What is lymphedema?
Lymphedema is a collection of
fluid that causes swelling (edema) in the arms and legs.
What causes lymphedema?
One of the causes of
lymphedema is surgery to remove
lymph nodes , usually during cancer treatment. Normally, lymph nodes filter
fluid as it flows through them, trapping bacteria, viruses, and other foreign
substances, which are then destroyed by special white blood cells called
lymphocytes. Without normal
lymph drainage, fluid can build up in the affected arm
or leg, and lymphedema can develop. Medicines such as tamoxifen (Nolvadex),
radiation therapy, and injury to the lymph nodes can
also cause lymphedema. This type is called secondary lymphedema.
Primary lymphedema can be present at birth or develop during puberty or
adulthood. The cause of primary lymphedema is not known.
What are the symptoms?
Symptoms of lymphedema
include feeling as though your clothes, rings, wristwatches, or bracelets are
too tight; a feeling of fullness in your arms or legs; and less flexibility in
your wrists, hands, and ankles.
How is it treated?
Treatment for lymphedema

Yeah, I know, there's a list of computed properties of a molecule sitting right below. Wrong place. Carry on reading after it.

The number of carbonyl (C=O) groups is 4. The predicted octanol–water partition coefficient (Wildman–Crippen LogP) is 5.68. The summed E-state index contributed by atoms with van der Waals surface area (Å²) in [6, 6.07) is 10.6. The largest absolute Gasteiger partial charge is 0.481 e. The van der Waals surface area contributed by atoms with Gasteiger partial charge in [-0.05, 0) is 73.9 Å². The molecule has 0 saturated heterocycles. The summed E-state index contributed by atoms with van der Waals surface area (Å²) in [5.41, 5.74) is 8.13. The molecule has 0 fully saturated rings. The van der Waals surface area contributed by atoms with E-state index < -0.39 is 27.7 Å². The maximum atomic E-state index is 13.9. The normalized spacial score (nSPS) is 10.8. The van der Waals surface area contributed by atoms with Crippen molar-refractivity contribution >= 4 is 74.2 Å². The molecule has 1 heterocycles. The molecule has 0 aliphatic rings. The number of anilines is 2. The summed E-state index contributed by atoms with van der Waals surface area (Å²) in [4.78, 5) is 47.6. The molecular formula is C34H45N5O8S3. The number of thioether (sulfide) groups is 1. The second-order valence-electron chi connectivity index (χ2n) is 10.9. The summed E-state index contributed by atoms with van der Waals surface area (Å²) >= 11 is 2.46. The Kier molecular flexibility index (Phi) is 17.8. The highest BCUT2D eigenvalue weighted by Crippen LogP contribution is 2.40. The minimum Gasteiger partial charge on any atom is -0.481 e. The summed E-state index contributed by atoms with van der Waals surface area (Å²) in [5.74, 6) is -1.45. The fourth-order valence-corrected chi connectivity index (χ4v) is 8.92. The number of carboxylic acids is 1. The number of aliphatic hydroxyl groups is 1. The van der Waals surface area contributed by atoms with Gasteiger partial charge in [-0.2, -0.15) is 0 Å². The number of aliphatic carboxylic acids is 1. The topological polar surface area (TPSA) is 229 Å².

depends on its cause and includes wearing compression garments such as
stockings or sleeves, proper diet and skin care, and fluid drainage.
Elevating an arm or leg that has swelling can help ease the drainage of
lymph fluid from the affected limb. Whenever possible, rest a swollen arm or
leg on a comfortable surface, above the level of your heart. Don't put pressure
on your armpit or groin area, and don't hold a limb up without support for very
long since this can increase swelling.
Gentle exercise can help
reduce swelling. The use of muscles during exercise naturally helps lymph fluid
to circulate, which can reduce swelling. But exercise also increases blood
flow to the muscles being used, which can increase the amount of lymph fluid
present. If you have swelling, it is important to properly bandage an affected
limb before exercising. Ask your doctor how to use a bandage for
this purpose and what exercises are appropriate for your condition.
After surgery or radiation treatment
If you have had surgery to
remove some lymph nodes, use your affected arm or leg as normally as possible.
Most people are healed about 4 to 6 weeks after surgery, and able to go back to
their normal activities.